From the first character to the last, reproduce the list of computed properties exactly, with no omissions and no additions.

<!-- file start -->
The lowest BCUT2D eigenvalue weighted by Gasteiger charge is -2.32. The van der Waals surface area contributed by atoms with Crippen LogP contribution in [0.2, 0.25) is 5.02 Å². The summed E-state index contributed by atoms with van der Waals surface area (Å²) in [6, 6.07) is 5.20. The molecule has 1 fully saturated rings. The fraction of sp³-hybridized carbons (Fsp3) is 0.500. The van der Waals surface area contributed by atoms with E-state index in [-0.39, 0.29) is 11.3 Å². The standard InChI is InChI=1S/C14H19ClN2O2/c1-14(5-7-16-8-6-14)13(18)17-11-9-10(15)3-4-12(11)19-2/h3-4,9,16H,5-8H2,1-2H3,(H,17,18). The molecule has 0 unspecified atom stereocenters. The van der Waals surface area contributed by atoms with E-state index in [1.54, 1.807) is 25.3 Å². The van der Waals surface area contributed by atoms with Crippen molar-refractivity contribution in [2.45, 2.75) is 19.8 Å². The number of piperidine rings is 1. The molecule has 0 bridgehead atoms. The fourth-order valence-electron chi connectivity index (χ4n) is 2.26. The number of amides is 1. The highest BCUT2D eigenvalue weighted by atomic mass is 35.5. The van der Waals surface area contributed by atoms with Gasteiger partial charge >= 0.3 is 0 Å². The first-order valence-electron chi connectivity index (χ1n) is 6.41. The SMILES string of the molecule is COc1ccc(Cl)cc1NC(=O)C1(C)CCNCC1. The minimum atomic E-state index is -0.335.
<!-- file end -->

The lowest BCUT2D eigenvalue weighted by Gasteiger charge is -2.32. The van der Waals surface area contributed by atoms with Crippen LogP contribution in [0.2, 0.25) is 5.02 Å². The summed E-state index contributed by atoms with van der Waals surface area (Å²) in [6, 6.07) is 5.20. The molecule has 1 fully saturated rings. The fraction of sp³-hybridized carbons (Fsp3) is 0.500. The van der Waals surface area contributed by atoms with E-state index in [-0.39, 0.29) is 11.3 Å². The standard InChI is InChI=1S/C14H19ClN2O2/c1-14(5-7-16-8-6-14)13(18)17-11-9-10(15)3-4-12(11)19-2/h3-4,9,16H,5-8H2,1-2H3,(H,17,18). The molecule has 0 unspecified atom stereocenters. The van der Waals surface area contributed by atoms with E-state index in [1.54, 1.807) is 25.3 Å². The van der Waals surface area contributed by atoms with Crippen molar-refractivity contribution in [2.45, 2.75) is 19.8 Å². The number of piperidine rings is 1. The molecule has 0 bridgehead atoms. The fourth-order valence-electron chi connectivity index (χ4n) is 2.26. The number of amides is 1. The highest BCUT2D eigenvalue weighted by atomic mass is 35.5. The van der Waals surface area contributed by atoms with Gasteiger partial charge >= 0.3 is 0 Å². The first-order valence-electron chi connectivity index (χ1n) is 6.41. The SMILES string of the molecule is COc1ccc(Cl)cc1NC(=O)C1(C)CCNCC1. The minimum atomic E-state index is -0.335.